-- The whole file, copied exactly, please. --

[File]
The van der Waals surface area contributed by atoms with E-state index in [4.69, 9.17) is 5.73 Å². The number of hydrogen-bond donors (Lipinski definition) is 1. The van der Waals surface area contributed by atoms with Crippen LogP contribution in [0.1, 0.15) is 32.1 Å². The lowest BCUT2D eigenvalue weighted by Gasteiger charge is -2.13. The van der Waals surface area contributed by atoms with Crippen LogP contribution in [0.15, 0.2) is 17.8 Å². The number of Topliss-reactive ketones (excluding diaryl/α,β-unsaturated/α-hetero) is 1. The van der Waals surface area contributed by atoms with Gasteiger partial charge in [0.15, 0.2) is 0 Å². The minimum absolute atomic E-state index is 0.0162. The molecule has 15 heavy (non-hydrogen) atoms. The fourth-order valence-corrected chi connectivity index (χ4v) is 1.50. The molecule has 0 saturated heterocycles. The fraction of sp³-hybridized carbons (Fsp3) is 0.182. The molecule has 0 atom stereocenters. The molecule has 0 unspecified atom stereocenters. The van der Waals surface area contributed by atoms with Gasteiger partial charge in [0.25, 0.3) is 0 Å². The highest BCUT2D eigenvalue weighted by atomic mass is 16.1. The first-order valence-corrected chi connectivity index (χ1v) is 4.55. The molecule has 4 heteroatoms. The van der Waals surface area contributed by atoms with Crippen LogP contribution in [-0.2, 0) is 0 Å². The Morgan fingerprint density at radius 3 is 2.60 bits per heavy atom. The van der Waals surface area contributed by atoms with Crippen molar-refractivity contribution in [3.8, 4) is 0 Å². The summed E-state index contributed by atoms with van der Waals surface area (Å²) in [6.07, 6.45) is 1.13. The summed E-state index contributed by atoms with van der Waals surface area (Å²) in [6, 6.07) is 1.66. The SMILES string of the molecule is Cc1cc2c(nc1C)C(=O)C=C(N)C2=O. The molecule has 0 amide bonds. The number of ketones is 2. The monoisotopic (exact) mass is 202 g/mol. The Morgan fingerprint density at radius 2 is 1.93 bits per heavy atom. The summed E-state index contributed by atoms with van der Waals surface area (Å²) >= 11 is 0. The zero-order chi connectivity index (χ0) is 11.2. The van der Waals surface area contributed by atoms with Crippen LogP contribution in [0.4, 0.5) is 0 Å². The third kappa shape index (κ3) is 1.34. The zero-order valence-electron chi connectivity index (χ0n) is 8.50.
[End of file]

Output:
The van der Waals surface area contributed by atoms with E-state index in [4.69, 9.17) is 5.73 Å². The number of hydrogen-bond donors (Lipinski definition) is 1. The van der Waals surface area contributed by atoms with Crippen LogP contribution in [0.1, 0.15) is 32.1 Å². The lowest BCUT2D eigenvalue weighted by Gasteiger charge is -2.13. The van der Waals surface area contributed by atoms with Crippen LogP contribution in [0.15, 0.2) is 17.8 Å². The number of Topliss-reactive ketones (excluding diaryl/α,β-unsaturated/α-hetero) is 1. The van der Waals surface area contributed by atoms with Gasteiger partial charge in [0.15, 0.2) is 0 Å². The minimum absolute atomic E-state index is 0.0162. The molecule has 15 heavy (non-hydrogen) atoms. The fourth-order valence-corrected chi connectivity index (χ4v) is 1.50. The molecule has 0 saturated heterocycles. The fraction of sp³-hybridized carbons (Fsp3) is 0.182. The molecule has 0 atom stereocenters. The molecule has 0 unspecified atom stereocenters. The van der Waals surface area contributed by atoms with Gasteiger partial charge in [0.25, 0.3) is 0 Å². The highest BCUT2D eigenvalue weighted by atomic mass is 16.1. The first-order valence-corrected chi connectivity index (χ1v) is 4.55. The molecule has 4 heteroatoms. The van der Waals surface area contributed by atoms with Crippen LogP contribution in [-0.2, 0) is 0 Å². The Morgan fingerprint density at radius 3 is 2.60 bits per heavy atom. The van der Waals surface area contributed by atoms with Crippen molar-refractivity contribution in [3.8, 4) is 0 Å². The summed E-state index contributed by atoms with van der Waals surface area (Å²) in [6.07, 6.45) is 1.13. The summed E-state index contributed by atoms with van der Waals surface area (Å²) in [6, 6.07) is 1.66. The SMILES string of the molecule is Cc1cc2c(nc1C)C(=O)C=C(N)C2=O. The molecule has 0 amide bonds. The number of ketones is 2. The monoisotopic (exact) mass is 202 g/mol. The Morgan fingerprint density at radius 2 is 1.93 bits per heavy atom. The summed E-state index contributed by atoms with van der Waals surface area (Å²) >= 11 is 0. The zero-order chi connectivity index (χ0) is 11.2. The van der Waals surface area contributed by atoms with Crippen LogP contribution in [0.4, 0.5) is 0 Å². The third kappa shape index (κ3) is 1.34. The zero-order valence-electron chi connectivity index (χ0n) is 8.50.